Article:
poles are labeled as the interdependence cluster for underlining the coexisting
relations between the languages.
Viewed from these 8 poles, a natural question is raised: can opposites and
incommensurables be combined? Perhaps, there is not a clear answer yet, because
the author tells us ''all in all, corpus planning reflects all of the foibles of
human nature, rather than runs counter to them, and we are a very contradictory
species... Could corpus planning really do otherwise and would it be any more
(or less) successful if it did? A greater or lesser decisional inconsistency may
be its saving graces, its human grace.''(p. 116-117). In other words, language
planning is not a simply activity, because ''to plan language is to plan
society.''(Cooper 1989: 182)
Chapter 10 is the concluding summary of this book. Just like the implications in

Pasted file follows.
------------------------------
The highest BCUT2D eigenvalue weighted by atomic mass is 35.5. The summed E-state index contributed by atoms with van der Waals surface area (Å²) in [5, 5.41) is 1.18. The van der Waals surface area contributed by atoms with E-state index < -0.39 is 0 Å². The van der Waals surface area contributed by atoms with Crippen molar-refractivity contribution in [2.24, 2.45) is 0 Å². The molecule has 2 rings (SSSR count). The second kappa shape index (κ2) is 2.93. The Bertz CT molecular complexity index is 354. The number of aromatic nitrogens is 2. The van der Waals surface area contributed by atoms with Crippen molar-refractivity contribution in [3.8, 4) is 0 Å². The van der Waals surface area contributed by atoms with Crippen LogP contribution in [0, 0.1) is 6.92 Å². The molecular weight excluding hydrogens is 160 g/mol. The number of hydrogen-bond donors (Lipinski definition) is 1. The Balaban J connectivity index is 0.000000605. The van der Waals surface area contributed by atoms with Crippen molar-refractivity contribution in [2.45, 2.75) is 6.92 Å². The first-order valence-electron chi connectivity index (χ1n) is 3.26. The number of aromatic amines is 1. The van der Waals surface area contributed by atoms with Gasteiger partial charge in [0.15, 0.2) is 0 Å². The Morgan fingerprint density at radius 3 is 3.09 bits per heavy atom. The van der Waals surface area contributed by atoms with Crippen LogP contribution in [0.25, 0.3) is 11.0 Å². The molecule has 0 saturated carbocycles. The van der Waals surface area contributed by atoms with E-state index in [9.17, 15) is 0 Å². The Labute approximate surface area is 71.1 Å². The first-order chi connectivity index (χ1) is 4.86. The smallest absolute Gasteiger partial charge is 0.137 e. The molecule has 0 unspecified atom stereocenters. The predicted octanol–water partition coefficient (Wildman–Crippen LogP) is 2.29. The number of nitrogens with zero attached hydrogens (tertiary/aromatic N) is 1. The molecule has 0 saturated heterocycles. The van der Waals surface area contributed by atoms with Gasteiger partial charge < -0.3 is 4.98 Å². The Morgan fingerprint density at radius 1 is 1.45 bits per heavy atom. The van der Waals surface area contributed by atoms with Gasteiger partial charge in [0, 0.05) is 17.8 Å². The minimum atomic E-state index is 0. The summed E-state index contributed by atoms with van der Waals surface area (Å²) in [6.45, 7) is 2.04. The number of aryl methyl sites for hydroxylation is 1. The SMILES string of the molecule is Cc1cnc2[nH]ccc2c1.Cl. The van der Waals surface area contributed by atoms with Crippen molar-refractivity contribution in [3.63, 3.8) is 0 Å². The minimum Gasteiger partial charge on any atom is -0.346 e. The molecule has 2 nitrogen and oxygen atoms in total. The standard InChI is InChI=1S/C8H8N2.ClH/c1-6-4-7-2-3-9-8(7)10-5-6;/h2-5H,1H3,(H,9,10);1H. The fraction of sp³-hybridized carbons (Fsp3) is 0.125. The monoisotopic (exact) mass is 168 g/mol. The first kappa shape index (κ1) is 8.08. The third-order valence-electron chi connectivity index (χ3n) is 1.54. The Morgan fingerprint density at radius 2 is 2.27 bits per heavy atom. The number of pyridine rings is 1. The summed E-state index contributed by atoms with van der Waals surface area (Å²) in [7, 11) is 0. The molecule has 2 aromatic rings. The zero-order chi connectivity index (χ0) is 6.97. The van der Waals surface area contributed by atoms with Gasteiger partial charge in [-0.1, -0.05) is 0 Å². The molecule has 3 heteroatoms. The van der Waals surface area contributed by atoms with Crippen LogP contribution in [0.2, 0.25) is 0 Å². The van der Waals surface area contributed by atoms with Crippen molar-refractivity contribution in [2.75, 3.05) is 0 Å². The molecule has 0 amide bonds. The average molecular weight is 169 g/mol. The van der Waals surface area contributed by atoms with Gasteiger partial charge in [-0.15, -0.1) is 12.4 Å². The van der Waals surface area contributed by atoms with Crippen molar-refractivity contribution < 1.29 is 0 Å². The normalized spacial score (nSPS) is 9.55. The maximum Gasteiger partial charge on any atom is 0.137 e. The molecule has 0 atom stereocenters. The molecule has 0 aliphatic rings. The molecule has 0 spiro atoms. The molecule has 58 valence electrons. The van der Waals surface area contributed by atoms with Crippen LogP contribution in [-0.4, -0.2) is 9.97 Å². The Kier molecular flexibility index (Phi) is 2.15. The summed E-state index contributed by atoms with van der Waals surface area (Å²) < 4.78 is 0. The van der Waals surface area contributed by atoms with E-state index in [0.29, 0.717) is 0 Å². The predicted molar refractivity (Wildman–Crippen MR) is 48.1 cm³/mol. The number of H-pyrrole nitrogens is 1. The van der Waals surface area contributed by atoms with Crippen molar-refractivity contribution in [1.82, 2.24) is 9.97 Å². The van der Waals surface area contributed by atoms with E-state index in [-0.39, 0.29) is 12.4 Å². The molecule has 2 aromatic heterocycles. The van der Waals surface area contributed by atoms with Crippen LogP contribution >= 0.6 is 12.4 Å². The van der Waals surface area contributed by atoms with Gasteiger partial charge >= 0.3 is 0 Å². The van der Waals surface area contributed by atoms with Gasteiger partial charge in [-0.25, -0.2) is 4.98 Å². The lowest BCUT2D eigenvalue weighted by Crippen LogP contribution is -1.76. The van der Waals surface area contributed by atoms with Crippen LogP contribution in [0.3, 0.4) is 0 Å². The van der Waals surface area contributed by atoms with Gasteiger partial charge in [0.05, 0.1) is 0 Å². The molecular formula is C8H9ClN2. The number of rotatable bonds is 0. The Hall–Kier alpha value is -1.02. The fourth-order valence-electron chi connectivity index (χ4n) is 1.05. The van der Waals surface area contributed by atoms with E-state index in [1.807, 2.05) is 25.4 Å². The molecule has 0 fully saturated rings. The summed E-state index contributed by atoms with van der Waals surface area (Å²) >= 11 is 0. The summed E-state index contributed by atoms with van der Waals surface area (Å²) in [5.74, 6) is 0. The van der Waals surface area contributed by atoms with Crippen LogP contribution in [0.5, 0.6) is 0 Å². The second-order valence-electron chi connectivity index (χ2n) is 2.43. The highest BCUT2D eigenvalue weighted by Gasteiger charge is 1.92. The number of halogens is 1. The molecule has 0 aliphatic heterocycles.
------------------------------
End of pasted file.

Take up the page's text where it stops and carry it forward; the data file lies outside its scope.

the subtitle, corpus planning is not easily and clearly distinguished from
status planning. ''[C]orpus planning proceeds in accord with the more general
politicolinguistic culture of the society that engages in it''(p. 125).
The book provides a new look at corpus planning. As one of the most important
figures in language planning, the author tries to build a broad, integrative
framework of corpus planning in written language and discusses many cases of
language planning in detail. His efforts are very useful for understanding the
essentials of language planning in general, and political/social factors in the
activities in language planning in particular.
The book is intended as an introductory text for higher undergraduate and lower
graduate level courses in language planning and policy. Formally, it is very
appropriate for such targets with the contents of 126 pages and 11 questions for
class discussion or written assignment. Substantively, it is not only useful for
the aforementioned course of language planning, but also is valuable for